Sede Vacante coins in progress

Vatican also to honor new pontiff
Published : 03/04/13
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A new pope means new coins.

The historic resignation of Pope Benedict XVI as leader of the Catholic Church, and subsequently over the Vatican City, will result in many new coins.

The first coins to be issued will mark the Sede Vacante, or “vacant seat,” the period between one pope and the next. The Catholic News Agency reported and an official involved in the production of the coins confirmed the Vatican’s plans to mark the “vacant seat” period with coins.

On Feb. 11, Pope Benedict XVI announced his resignation, effective Feb. 28. A conclave to elect a new leader is expected sometime in mid-March.

Circulating coins

A circulating commemorative €2 coin will mark the Sede Vacante. It will have a mintage of 125,000 pieces, according to an official involved in the coin’s production.

The €2 coin is the only one of the eight circulating euro denominations that will be changed to mark the Sede Vacante, since it is the only denomination eurozone rules permit to be changed.

When Pope John Paul II died in 2005, the Vatican issued a Sede Vacante circulating euro collector set, angering European Commission officials who later clarified the rules about issuing circulating euro coins to ensure that a similar situation would not happen again.

Eurozone rules allow for countries to issue new national side (obverse) designs with the change in national leadership, but the Vatican’s interpretation of the rules, and subsequent release of two new sets of designs (Sede Vacante, Pope Benedict) within about a year, was not looked upon favorably.

New circulating coin designs, featuring the newly elected pope, are expected no later than next year.

Although the €2 coin marking the Sede Vacante is designated as a circulating coin, it will not actually circulate. The Vatican issues a limited number of euro coins, generally targeted at collectors. This practice led the European Commission to mandate that the Vatican circulate at least some of the coins, so, since 2010, small quantities of 50-cent coins are released yearly in Vatican City.

Vatican officials have not confirmed how the 2013 Sede Vacante coin will be released. However, considering the way the Vatican’s €2 coins have been released in the past, it is likely that the Sede Vacante €2 coin will be offered in special packaging with a Brilliant Uncirculated finish.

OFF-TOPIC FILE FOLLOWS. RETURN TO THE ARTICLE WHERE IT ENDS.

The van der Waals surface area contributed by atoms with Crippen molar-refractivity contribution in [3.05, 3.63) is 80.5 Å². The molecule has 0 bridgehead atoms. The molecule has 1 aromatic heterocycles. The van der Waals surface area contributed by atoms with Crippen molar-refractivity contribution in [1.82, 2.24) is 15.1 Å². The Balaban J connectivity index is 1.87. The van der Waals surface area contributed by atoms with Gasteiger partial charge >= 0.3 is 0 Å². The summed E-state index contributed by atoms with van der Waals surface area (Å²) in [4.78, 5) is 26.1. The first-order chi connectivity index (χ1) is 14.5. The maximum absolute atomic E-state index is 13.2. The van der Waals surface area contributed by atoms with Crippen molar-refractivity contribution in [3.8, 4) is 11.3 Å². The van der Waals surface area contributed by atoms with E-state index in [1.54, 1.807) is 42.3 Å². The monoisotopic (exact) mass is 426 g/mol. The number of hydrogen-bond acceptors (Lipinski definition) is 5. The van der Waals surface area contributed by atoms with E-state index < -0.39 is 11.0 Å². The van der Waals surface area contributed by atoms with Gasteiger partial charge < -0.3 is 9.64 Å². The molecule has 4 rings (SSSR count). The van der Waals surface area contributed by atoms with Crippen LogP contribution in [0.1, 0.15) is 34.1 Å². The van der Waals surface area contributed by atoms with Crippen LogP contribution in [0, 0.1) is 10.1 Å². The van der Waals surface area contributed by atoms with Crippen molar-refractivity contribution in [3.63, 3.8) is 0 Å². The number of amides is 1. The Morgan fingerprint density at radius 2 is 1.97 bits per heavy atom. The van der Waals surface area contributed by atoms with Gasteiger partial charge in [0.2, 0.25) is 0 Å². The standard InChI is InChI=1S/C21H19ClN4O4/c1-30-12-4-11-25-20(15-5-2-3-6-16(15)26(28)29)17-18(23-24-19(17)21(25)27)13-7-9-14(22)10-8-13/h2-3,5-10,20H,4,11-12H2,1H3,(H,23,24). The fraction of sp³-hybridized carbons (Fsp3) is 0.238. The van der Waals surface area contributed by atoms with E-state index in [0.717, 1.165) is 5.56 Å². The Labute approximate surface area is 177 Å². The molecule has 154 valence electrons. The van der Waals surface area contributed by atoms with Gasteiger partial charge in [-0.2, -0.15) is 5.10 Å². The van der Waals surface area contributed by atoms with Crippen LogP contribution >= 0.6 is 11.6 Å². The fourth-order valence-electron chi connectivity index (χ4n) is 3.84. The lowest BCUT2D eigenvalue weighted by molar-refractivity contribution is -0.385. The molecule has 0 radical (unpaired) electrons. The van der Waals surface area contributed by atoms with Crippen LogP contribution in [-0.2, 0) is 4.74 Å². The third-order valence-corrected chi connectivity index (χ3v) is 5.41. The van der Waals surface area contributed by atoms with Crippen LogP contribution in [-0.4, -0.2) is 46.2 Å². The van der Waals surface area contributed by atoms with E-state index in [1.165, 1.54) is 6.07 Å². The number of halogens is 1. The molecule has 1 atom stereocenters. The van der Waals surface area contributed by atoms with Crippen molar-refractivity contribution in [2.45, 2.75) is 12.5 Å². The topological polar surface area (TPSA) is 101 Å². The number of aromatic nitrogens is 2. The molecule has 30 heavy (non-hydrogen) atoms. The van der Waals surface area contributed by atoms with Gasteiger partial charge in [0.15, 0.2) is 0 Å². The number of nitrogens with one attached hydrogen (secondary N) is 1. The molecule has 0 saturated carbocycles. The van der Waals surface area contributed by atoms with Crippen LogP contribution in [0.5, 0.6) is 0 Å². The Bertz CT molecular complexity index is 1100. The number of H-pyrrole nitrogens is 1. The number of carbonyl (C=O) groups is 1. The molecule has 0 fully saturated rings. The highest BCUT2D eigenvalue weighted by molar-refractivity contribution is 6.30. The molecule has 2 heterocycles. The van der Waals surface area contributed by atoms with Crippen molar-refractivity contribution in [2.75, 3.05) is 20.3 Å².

In addition, the Vatican will issue a Sede Vacante silver €5 coin (mintage of 10,000 pieces) and a Sede Vacante gold €10 coin (mintage of 5,000 pieces).

Images of and further details about any of the Sede Vacante coins are not yet available.

The €2 coin will become the first of two commemorative coins of that denomination to be released this year. The other coin, scheduled for release late in the year, does not make reference to Pope Benedict XVI and apparently does not require design modification. The second €2 coin commemorates the 28th World Youth Day, scheduled for Rio de Janeiro.

However, an official related to coinage production confirms that collector coins planned for release later this year that were to show Pope Benedict XVI or a reference to him will instead show or refer to the new pontiff. The themes on the reverses will remain unchanged.

2013 program details

Details about the 2013 program were distributed during the World Money Fair in Berlin in early February.

The Vatican plans to release a coin card containing a BU example of the 50-cent coin, as well as a BU set of all eight euro denominations.

One of two Proof sets contains a silver €20 coin celebrating the birth bicentennial of composer Giuseppe Verdi, while the other set will contain a gold €50 coin commemorating the birth bicentennial of composer Richard Wagner.

Commemorative coins planned for 2013 include two silver pieces, a €5 coin marking the 46th World Day of Peace and a €10 issue celebrating the 50th World Day of Prayer for Vocations.

Three gold commemorative coins are planned, including two coins from the Popes of the Renaissance series — a €20 coin honoring Pope Julius II and a €50 coin for Leo X. A gold €100 coin is also scheduled, to depict the Sistine Madonna from Michelangelo’s famous work.

For the silver €20 and gold €50 coins available only in Proof sets, as well as the two coins in the Popes of the Renaissance series, designers will need to replace the BENEDICTVS XVI reference with the new leader’s name. The World Day of Peace, World Day of Prayer and Sistine Madonna coins will also require a new portrait and updated legends.

There is no word yet as to how the change in ruler will affect or possibly delay the release of the coin program. Officials from the Vatican Philatelic and Numismatic Office, as customary, did not respond to multiple inquiries about the new pope and new coins.

The Vatican City is not an official part of the eurozone, the 17 nations where euro coins and paper money circulate, but because it has long had a monetary agreement with Italy to use the Italian currency, when Italy adopted the euro, so did Vatican City. Monaco and San Marino have similar agreements, and all three small nations issue commemorative euro coins directed at collectors. These coins are often extremely limited in mintage (because of a eurozone formula that bases mintages on population) and popularly collected. ■

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